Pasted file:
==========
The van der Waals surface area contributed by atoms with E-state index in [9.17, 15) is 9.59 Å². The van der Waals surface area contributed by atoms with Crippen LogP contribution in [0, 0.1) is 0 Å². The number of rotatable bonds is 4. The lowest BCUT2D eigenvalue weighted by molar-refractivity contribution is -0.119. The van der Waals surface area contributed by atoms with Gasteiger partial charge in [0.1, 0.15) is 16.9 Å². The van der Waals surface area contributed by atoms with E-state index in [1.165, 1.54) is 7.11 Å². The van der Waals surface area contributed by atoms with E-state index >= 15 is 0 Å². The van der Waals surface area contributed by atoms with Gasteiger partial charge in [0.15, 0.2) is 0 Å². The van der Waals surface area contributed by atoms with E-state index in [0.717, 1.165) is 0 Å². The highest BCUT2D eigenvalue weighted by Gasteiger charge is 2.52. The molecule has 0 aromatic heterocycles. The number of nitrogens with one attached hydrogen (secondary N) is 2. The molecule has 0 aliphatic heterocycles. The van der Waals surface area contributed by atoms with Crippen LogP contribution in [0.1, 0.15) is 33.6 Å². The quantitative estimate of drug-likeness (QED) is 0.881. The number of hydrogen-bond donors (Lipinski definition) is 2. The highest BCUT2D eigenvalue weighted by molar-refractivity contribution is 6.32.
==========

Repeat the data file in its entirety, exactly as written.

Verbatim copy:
The van der Waals surface area contributed by atoms with E-state index in [9.17, 15) is 9.59 Å². The van der Waals surface area contributed by atoms with Crippen LogP contribution in [0, 0.1) is 0 Å². The number of rotatable bonds is 4. The lowest BCUT2D eigenvalue weighted by molar-refractivity contribution is -0.119. The van der Waals surface area contributed by atoms with Gasteiger partial charge in [0.1, 0.15) is 16.9 Å². The van der Waals surface area contributed by atoms with E-state index in [1.165, 1.54) is 7.11 Å². The van der Waals surface area contributed by atoms with E-state index >= 15 is 0 Å². The van der Waals surface area contributed by atoms with Gasteiger partial charge in [0.15, 0.2) is 0 Å². The van der Waals surface area contributed by atoms with E-state index in [0.717, 1.165) is 0 Å². The highest BCUT2D eigenvalue weighted by Gasteiger charge is 2.52. The molecule has 0 aromatic heterocycles. The number of nitrogens with one attached hydrogen (secondary N) is 2. The molecule has 0 aliphatic heterocycles. The van der Waals surface area contributed by atoms with Crippen LogP contribution in [0.1, 0.15) is 33.6 Å². The quantitative estimate of drug-likeness (QED) is 0.881. The number of hydrogen-bond donors (Lipinski definition) is 2. The highest BCUT2D eigenvalue weighted by molar-refractivity contribution is 6.32.